Steven Walters
The State of Politics

Abortion Rights Backers Get Two Wins

'There is no such thing as an 1849 abortion ban in Wisconsin.'

By - Jul 17th, 2023 12:01 pm
Pro-choice rally in Red Arrow Park. Photo taken July 4, 2022 by Dave Reid.

Pro-choice rally in Red Arrow Park. Photo taken July 4, 2022 by Dave Reid.

Abortion-right advocates are about to get their second preliminary victory in a month when Milwaukee County Judge Janet Protasiewicz is sworn in as a Supreme Court justice.

Protasiewicz will begin her 10-year term on the court with a Capitol rotunda ceremony at 4:30 p.m. on Aug. 1. Before her April election over former Justice Daniel Kelly, Protasiewicz repeatedly said women should have a right to make their own health-care decisions, including about abortions.

Her investiture comes weeks after a July 7 ruling by Dane County Circuit Judge Diane Schlipper that was praised by abortion-rights advocates. Citing a 1994 state Supreme Court ruling, Schlipper said a law passed one year after Wisconsin became a state “says nothing about abortion—there is no such thing as an ‘1849 abortion ban’ in Wisconsin.”

The judge’s ruling was preliminary, because it dealt with a narrow question: Can the challenge to the 1849 law filed by Atty. Gen. Josh Kaul, at the behest of Gov. Tony Evers, proceed? Schlipper’s affirmative decision kept the case in her court.

The lawsuit was filed by Kaul and joined by doctors who say Wisconsin laws on abortion are unclear, since the U.S. Supreme Court last year overturned a national standard permitting abortions and instead gave each state authority to ban or allow the procedure.

Kaul sued Sheboygan County District Attorney Joel Urmanski who, citing the 1849 law, had threatened to prosecute medical professionals who perform abortions. Urmanski’s attorney asked that the suit be dismissed.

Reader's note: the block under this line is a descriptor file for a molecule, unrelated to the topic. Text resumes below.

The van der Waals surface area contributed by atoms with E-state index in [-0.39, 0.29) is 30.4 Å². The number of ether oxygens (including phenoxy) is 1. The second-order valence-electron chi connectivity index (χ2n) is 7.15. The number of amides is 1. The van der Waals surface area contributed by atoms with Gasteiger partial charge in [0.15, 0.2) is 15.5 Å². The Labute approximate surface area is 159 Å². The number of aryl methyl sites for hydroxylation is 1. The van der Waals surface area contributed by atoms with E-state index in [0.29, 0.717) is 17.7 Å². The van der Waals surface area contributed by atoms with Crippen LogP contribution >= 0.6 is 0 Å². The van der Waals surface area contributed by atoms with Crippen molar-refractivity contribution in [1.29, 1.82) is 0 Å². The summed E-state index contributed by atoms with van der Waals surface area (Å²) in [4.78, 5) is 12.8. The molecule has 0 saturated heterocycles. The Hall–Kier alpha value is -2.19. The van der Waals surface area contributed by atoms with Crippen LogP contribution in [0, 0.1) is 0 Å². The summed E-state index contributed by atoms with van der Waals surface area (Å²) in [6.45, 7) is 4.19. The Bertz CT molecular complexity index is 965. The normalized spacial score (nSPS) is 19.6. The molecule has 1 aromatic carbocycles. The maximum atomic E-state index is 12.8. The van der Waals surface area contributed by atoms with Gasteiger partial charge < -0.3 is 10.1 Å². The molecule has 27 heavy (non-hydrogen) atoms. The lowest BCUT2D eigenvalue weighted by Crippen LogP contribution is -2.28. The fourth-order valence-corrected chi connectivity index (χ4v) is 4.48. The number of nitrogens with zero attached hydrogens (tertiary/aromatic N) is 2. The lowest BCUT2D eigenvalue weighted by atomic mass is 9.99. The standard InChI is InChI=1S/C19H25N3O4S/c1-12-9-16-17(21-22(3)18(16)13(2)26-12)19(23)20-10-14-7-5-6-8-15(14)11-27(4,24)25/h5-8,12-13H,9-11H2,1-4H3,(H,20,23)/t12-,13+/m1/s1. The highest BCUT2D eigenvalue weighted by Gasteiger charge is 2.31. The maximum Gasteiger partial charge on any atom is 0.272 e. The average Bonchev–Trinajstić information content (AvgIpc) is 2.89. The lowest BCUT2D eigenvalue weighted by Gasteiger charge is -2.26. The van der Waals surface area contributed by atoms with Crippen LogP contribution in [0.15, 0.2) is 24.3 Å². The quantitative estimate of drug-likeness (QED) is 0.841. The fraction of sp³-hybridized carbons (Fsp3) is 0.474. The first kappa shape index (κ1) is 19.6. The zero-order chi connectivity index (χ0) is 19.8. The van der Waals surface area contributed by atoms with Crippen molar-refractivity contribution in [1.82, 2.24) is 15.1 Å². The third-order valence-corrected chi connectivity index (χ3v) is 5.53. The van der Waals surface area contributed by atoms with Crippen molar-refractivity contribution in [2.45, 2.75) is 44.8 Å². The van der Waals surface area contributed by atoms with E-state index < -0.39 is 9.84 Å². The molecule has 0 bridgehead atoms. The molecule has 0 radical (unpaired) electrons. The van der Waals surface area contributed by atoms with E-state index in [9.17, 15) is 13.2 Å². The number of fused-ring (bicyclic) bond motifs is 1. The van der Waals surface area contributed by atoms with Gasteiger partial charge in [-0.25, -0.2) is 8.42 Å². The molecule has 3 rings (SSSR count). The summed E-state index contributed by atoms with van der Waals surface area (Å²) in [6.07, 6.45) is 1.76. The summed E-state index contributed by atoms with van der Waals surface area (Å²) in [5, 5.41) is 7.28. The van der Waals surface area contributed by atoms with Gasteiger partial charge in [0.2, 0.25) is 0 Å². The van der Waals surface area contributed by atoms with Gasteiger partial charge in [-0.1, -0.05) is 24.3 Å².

Schlipper’s final decision will be appealed and the question is expected to be ultimately decided by the state Supreme Court, where Evers and Kaul hope that Protasewicz joins a majority of the seven justices who restore the right of women to an abortion.

Although the Dane County judge’s ruling turned on a procedural question, Heather Weininger, executive director of Wisconsin Right to Life, called it a “devastating setback in our ongoing fight to protect Wisconsin’s preborn children… In the year since Roe v. Wade was overturned, we know that countless lives have been saved because of [the 1849 law].”

That law says “any person, other than the mother, who intentionally destroys the life of an unborn child” is guilty of a felony. The only exception is an abortion performed to save the woman’s life.

But Schlipper said that law applies only to someone who commits feticide, which is the intentional killing of a baby born alive. “The meaning of ‘feticide’ is not ambiguous – [the 1849 law] does not prohibit a consensual medical abortion,” she wrote.

Schlipper cited the precedent set in 1994, when the state Supreme Court upheld a feticide charge against a man who punched his pregnant wife twice in the stomach days before she was due to give birth. At a hospital, the woman’s full-term baby was dead.

Kaul acknowledged that decision doesn’t resolve the lawsuit, but insisted it was a “major victory in our fight to restore reproductive freedom in Wisconsin.” Evers called the decision “good news and a critical step in our fight to end our state’s criminal abortion ban and restore the reproductive freedom women had in Wisconsin” between 1973 and 2022.

Wisconsin has regulated abortion “since its founding,” noted Schlipper, who was elected in 2022.

Male legislators wrote and passed all abortion laws until 1920, when women won the right to vote. No women served in the Wisconsin Legislature until 1925.

A history of Wisconsin laws on abortion by the nonpartisan Legislative Reference Bureau (LRB) traced the origin of the 1849 law. “Lawmakers enacted a general prohibition on abortion after ‘quickening,’ providing an exception for an abortion necessary to preserve the life of the mother,” the LRB noted,

In last year’s U.S. Supreme Court ruling, justices said the first definition of “quickening” was “the first felt movement of the fetus in the womb, which usually occurs between the 16th and 18th week of pregnancy.”

Wisconsin’s first lawmakers probably copied Michigan laws, the LRB added. “This kind of textual appropriation was hardly unusual, as Michigan laws had formed the foundation of Wisconsin territorial laws.”

Schlipper noted that Wisconsin passed several laws regulating abortions after the U.S. Supreme Court’s 1973 decision established a constitutional right to the procedure. Those included rules about “gaining consent, performing an ultrasound, and special rules about abortions after a sexual assault,” she said.

Steven Walters started covering the Capitol in 1988. Contact him at

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